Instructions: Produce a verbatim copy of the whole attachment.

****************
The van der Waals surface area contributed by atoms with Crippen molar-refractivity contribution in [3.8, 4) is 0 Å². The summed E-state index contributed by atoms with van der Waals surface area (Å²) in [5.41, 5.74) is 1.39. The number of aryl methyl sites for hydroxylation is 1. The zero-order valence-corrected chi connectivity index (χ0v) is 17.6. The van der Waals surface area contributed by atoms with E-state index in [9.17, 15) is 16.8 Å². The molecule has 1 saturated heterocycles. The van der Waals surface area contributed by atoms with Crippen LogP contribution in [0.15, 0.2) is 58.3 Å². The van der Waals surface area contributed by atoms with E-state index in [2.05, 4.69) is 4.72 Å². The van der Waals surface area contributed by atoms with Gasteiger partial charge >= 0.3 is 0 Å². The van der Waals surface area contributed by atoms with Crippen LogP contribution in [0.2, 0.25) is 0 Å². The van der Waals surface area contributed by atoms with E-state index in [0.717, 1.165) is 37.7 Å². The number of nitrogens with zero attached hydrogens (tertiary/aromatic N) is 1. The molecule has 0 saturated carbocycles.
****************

The van der Waals surface area contributed by atoms with Crippen molar-refractivity contribution in [3.8, 4) is 0 Å². The summed E-state index contributed by atoms with van der Waals surface area (Å²) in [5.41, 5.74) is 1.39. The number of aryl methyl sites for hydroxylation is 1. The zero-order valence-corrected chi connectivity index (χ0v) is 17.6. The van der Waals surface area contributed by atoms with E-state index in [9.17, 15) is 16.8 Å². The molecule has 1 saturated heterocycles. The van der Waals surface area contributed by atoms with Crippen LogP contribution in [0.15, 0.2) is 58.3 Å². The van der Waals surface area contributed by atoms with E-state index in [2.05, 4.69) is 4.72 Å². The van der Waals surface area contributed by atoms with Gasteiger partial charge >= 0.3 is 0 Å². The van der Waals surface area contributed by atoms with Crippen LogP contribution in [0.2, 0.25) is 0 Å². The van der Waals surface area contributed by atoms with E-state index in [0.717, 1.165) is 37.7 Å². The number of nitrogens with zero attached hydrogens (tertiary/aromatic N) is 1. The molecule has 0 saturated carbocycles.